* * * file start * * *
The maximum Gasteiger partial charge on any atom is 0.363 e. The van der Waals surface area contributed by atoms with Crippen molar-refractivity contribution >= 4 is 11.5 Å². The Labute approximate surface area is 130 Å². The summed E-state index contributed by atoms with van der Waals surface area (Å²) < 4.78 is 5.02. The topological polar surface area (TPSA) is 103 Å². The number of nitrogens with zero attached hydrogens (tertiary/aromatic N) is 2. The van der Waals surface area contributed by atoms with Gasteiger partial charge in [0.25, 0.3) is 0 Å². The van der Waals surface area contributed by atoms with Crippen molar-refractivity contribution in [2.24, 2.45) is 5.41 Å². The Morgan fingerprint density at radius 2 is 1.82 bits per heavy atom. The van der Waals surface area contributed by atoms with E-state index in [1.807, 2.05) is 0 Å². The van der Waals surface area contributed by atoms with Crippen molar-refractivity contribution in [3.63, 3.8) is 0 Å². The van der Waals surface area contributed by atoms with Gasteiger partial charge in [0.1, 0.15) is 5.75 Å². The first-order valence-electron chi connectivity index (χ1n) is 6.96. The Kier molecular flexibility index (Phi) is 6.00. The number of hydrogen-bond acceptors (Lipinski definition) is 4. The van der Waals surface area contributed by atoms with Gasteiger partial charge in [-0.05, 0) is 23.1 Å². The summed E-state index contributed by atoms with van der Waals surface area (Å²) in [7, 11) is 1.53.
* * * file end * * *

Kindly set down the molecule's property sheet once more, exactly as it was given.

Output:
The maximum Gasteiger partial charge on any atom is 0.363 e. The van der Waals surface area contributed by atoms with Crippen molar-refractivity contribution >= 4 is 11.5 Å². The Labute approximate surface area is 130 Å². The summed E-state index contributed by atoms with van der Waals surface area (Å²) < 4.78 is 5.02. The topological polar surface area (TPSA) is 103 Å². The number of nitrogens with zero attached hydrogens (tertiary/aromatic N) is 2. The van der Waals surface area contributed by atoms with Gasteiger partial charge in [0.25, 0.3) is 0 Å². The van der Waals surface area contributed by atoms with Crippen molar-refractivity contribution in [2.24, 2.45) is 5.41 Å². The Morgan fingerprint density at radius 2 is 1.82 bits per heavy atom. The van der Waals surface area contributed by atoms with E-state index in [1.807, 2.05) is 0 Å². The van der Waals surface area contributed by atoms with Crippen molar-refractivity contribution in [3.63, 3.8) is 0 Å². The van der Waals surface area contributed by atoms with Gasteiger partial charge in [0.1, 0.15) is 5.75 Å². The first-order valence-electron chi connectivity index (χ1n) is 6.96. The Kier molecular flexibility index (Phi) is 6.00. The number of hydrogen-bond acceptors (Lipinski definition) is 4. The van der Waals surface area contributed by atoms with Gasteiger partial charge in [-0.05, 0) is 23.1 Å². The summed E-state index contributed by atoms with van der Waals surface area (Å²) in [7, 11) is 1.53.